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Published on January 17th, 2014 | by Tony Odett


Crusader Kings 2: Sons of Abraham Review

Crusader Kings 2: Sons of Abraham Review Tony Odett

Summary: A great new challenge for Crusader Kings II veterans


One More Indulgence

User Rating: 5 (1 votes)

Crusader Kings II has shown quite a bit of life for a game that is now approaching two years old. It was fantastic initially, and the expansions and patches along the way (along with compelling mods from the community) have increased the game’s scope and depth significantly. This already rich experience gains some additional color in the new Sons of Abraham expansion, which overhauls the treatments of religion and the papacy in the game. But I think its finest new feature is the gauntlet it throws at the feet of experienced players- daring them to form the Kingdom of Israel in a game world that strives to eradicate the Jewish state at every turn.

Sons of Abraham may be the most challenging expansion yet. The game features the most singularly compelling challenge I’ve experienced in Crusader Kings 2: forming the Kingdom of Israel, and surviving. The difficulties presented are immense. There are no other Jewish states to ally with, meaning your state, from the start, is going to be fighting on its own. In order to even form the kingdom, you’ll need to somehow take the petty kingdom of Kazaria and take on some of the most powerful states in the Levant. Kazaria is weak: a sprawling thing surrounded by enemies with only one county that is technically Jewish. My playthroughs all began with an immediate attack by one of the several neighboring Pagan states, followed by another, and another. Simply surviving is hard enough. Building the strength to take on the armies of the size you’ll battle at the gates of Jerusalem takes quite a long time. But, for the adventurous and highly skilled player, forming the Kingdom of Israel is highly rewarding (and, for a double bonus, you can take that kingdom and import it into your next game of Europa Universalis IV).

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In addition to this new challenge, Sons of Abrahams offers a much more robust religion system. Pilgrimages have been unlocked for Christians (previously, they were relegated to Islamic characters), and a wealth of other religious events have been added. Some compelling options now exist, like borrowing money from Jewish people in your kingdom, or expelling them. Or, you could do both, immediately erasing all the debts you just acquired (but good luck getting them to lend you money ever again, because you just ruined that forever). Additionally, Christianity and Islam both are now further broken down, with sub-groups like the Cathars in France now getting their day in the sun.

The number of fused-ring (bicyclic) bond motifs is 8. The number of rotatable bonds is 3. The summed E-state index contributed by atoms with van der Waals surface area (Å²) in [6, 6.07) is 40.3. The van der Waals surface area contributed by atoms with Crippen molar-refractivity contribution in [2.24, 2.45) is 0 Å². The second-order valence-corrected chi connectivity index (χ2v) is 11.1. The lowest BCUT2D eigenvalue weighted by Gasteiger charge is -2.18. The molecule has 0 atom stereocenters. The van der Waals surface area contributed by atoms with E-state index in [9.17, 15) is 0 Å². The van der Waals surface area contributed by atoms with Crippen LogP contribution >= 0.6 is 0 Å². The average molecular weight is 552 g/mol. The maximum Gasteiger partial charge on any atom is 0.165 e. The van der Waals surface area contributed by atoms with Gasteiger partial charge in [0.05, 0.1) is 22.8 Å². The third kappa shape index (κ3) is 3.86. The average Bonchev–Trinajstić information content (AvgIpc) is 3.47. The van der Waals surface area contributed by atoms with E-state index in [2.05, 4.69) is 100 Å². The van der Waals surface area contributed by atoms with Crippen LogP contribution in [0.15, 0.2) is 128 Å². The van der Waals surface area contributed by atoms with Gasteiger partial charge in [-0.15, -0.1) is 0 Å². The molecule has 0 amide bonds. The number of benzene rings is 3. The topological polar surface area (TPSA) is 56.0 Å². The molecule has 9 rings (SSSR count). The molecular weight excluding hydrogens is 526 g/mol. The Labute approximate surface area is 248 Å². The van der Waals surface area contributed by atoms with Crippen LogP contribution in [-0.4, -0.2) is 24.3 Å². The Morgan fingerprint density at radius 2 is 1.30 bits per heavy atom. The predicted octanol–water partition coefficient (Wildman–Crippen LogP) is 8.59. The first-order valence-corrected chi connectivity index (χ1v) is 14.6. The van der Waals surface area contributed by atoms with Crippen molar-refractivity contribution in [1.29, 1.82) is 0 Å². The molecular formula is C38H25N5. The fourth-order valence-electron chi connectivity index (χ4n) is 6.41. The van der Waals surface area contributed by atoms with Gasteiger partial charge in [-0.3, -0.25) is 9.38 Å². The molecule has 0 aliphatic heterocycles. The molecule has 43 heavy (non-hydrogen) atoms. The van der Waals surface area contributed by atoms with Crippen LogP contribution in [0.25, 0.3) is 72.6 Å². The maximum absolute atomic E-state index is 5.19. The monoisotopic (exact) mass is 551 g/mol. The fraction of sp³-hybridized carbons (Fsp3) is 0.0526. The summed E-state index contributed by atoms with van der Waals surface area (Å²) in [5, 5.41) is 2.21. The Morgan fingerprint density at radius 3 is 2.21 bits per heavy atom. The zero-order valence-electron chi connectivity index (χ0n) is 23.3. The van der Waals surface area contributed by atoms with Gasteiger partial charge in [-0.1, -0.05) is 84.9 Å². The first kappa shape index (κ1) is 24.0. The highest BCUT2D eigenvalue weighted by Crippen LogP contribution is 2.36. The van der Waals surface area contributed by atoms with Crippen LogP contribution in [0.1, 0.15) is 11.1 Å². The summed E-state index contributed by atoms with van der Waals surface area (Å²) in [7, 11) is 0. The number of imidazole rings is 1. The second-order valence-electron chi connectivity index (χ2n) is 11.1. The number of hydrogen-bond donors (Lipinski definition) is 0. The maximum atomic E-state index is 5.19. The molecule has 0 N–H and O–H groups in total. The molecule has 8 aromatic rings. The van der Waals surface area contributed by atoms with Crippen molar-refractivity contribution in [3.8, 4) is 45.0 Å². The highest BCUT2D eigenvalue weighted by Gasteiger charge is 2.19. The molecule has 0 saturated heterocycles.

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The pope is now made into a much bigger player (though he’s still not playable…). In addition to his ability to excommunicate and allow you to pursue claims, the pope can lend money and provide favors. There is now good reason to spend time increasing your relations with the pontiff. Additionally, religious groups like the Templars are given much more of a presence in your lands- lending you money, given you piety (for a donation) and making requests (which become pretty obnoxious if you owe them money). The option to expel religious groups (Templars!) from your land is quite nuclear, and can prove lucrative, if you’re willing to deal with the consequences.

Sons of Abraham is a great expansion for experienced CK2 players. Newbies probably won’t see the appeal (though they’ll have a mountain of other content to sift through), but veterans will find forming Israel to be a task worth returning to the game for. While not as robust as some of the previous expansions, Sons of Abraham is worth a look by any serious fan of the game.

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Crusader Kings II: Sons of Abraham was reviewed via a Steam code provided by the publisher.

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About the Author

A longtime blogger/games writer with a distinct love of strategy, he brings the smarts and the sarcasm to the Perfectly Sane Show and to Critically Sane. Always going on about games with vast strategic minutia, Tony also writes as the Critically Sane Strategist.

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